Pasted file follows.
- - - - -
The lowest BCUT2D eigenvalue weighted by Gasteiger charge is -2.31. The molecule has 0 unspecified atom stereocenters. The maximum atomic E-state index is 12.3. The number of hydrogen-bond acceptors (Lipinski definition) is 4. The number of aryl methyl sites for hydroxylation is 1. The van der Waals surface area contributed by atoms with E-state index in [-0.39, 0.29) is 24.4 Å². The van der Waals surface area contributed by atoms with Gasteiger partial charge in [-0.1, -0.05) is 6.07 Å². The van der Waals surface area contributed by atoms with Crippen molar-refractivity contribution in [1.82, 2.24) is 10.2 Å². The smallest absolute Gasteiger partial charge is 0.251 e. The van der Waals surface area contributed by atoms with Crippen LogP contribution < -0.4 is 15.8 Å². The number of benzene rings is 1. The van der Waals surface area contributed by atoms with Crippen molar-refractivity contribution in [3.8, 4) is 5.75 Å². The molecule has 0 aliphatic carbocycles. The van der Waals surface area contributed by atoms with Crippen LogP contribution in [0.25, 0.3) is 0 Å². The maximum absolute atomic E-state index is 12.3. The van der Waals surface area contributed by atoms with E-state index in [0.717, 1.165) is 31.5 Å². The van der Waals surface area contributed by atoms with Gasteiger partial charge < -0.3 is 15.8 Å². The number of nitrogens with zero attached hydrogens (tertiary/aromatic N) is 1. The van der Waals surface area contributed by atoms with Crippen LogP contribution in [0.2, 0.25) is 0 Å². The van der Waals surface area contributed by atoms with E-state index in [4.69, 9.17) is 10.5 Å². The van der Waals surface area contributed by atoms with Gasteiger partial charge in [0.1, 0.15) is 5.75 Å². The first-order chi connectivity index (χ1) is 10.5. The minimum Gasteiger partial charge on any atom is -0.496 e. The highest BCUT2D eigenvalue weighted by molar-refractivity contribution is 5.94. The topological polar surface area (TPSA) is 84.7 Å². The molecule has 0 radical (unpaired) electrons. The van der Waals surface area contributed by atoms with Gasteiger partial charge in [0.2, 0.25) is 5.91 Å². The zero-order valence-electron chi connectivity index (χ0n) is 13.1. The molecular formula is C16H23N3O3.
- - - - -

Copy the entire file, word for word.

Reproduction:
The lowest BCUT2D eigenvalue weighted by Gasteiger charge is -2.31. The molecule has 0 unspecified atom stereocenters. The maximum atomic E-state index is 12.3. The number of hydrogen-bond acceptors (Lipinski definition) is 4. The number of aryl methyl sites for hydroxylation is 1. The van der Waals surface area contributed by atoms with E-state index in [-0.39, 0.29) is 24.4 Å². The van der Waals surface area contributed by atoms with Gasteiger partial charge in [-0.1, -0.05) is 6.07 Å². The van der Waals surface area contributed by atoms with Crippen molar-refractivity contribution in [1.82, 2.24) is 10.2 Å². The smallest absolute Gasteiger partial charge is 0.251 e. The van der Waals surface area contributed by atoms with Crippen LogP contribution < -0.4 is 15.8 Å². The number of benzene rings is 1. The van der Waals surface area contributed by atoms with Crippen molar-refractivity contribution in [3.8, 4) is 5.75 Å². The molecule has 0 aliphatic carbocycles. The van der Waals surface area contributed by atoms with Crippen LogP contribution in [0.25, 0.3) is 0 Å². The maximum absolute atomic E-state index is 12.3. The van der Waals surface area contributed by atoms with E-state index in [0.717, 1.165) is 31.5 Å². The van der Waals surface area contributed by atoms with Gasteiger partial charge < -0.3 is 15.8 Å². The number of nitrogens with zero attached hydrogens (tertiary/aromatic N) is 1. The van der Waals surface area contributed by atoms with Crippen LogP contribution in [0.2, 0.25) is 0 Å². The van der Waals surface area contributed by atoms with E-state index in [4.69, 9.17) is 10.5 Å². The van der Waals surface area contributed by atoms with Gasteiger partial charge in [0.1, 0.15) is 5.75 Å². The first-order chi connectivity index (χ1) is 10.5. The minimum Gasteiger partial charge on any atom is -0.496 e. The highest BCUT2D eigenvalue weighted by molar-refractivity contribution is 5.94. The topological polar surface area (TPSA) is 84.7 Å². The molecule has 0 radical (unpaired) electrons. The van der Waals surface area contributed by atoms with Gasteiger partial charge in [0.2, 0.25) is 5.91 Å². The zero-order valence-electron chi connectivity index (χ0n) is 13.1. The molecular formula is C16H23N3O3.